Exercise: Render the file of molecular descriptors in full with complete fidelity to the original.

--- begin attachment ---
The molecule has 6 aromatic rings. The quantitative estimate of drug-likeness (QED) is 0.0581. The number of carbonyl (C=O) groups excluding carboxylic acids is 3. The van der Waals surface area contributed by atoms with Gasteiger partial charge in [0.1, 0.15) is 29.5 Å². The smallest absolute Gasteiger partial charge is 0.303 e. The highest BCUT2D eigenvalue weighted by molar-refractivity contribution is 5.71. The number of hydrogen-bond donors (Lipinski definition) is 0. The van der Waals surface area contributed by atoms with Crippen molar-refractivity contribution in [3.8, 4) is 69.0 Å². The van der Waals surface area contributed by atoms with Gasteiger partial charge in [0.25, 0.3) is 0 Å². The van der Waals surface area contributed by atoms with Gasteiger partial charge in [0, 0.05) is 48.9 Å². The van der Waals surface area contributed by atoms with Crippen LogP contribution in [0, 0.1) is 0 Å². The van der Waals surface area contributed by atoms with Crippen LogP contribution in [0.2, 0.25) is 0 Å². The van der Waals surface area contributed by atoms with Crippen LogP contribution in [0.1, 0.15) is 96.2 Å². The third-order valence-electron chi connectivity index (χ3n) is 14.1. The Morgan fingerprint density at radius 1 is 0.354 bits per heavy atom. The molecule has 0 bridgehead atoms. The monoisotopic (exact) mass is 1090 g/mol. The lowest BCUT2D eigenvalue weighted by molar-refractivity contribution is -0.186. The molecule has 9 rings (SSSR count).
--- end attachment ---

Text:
The molecule has 6 aromatic rings. The quantitative estimate of drug-likeness (QED) is 0.0581. The number of carbonyl (C=O) groups excluding carboxylic acids is 3. The van der Waals surface area contributed by atoms with Gasteiger partial charge in [0.1, 0.15) is 29.5 Å². The smallest absolute Gasteiger partial charge is 0.303 e. The highest BCUT2D eigenvalue weighted by molar-refractivity contribution is 5.71. The number of hydrogen-bond donors (Lipinski definition) is 0. The van der Waals surface area contributed by atoms with Crippen molar-refractivity contribution in [3.8, 4) is 69.0 Å². The van der Waals surface area contributed by atoms with Gasteiger partial charge in [0.25, 0.3) is 0 Å². The van der Waals surface area contributed by atoms with Gasteiger partial charge in [0, 0.05) is 48.9 Å². The van der Waals surface area contributed by atoms with Crippen LogP contribution in [0, 0.1) is 0 Å². The van der Waals surface area contributed by atoms with Crippen LogP contribution in [0.2, 0.25) is 0 Å². The van der Waals surface area contributed by atoms with Crippen LogP contribution in [0.1, 0.15) is 96.2 Å². The third-order valence-electron chi connectivity index (χ3n) is 14.1. The Morgan fingerprint density at radius 1 is 0.354 bits per heavy atom. The molecule has 0 bridgehead atoms. The monoisotopic (exact) mass is 1090 g/mol. The lowest BCUT2D eigenvalue weighted by molar-refractivity contribution is -0.186. The molecule has 9 rings (SSSR count).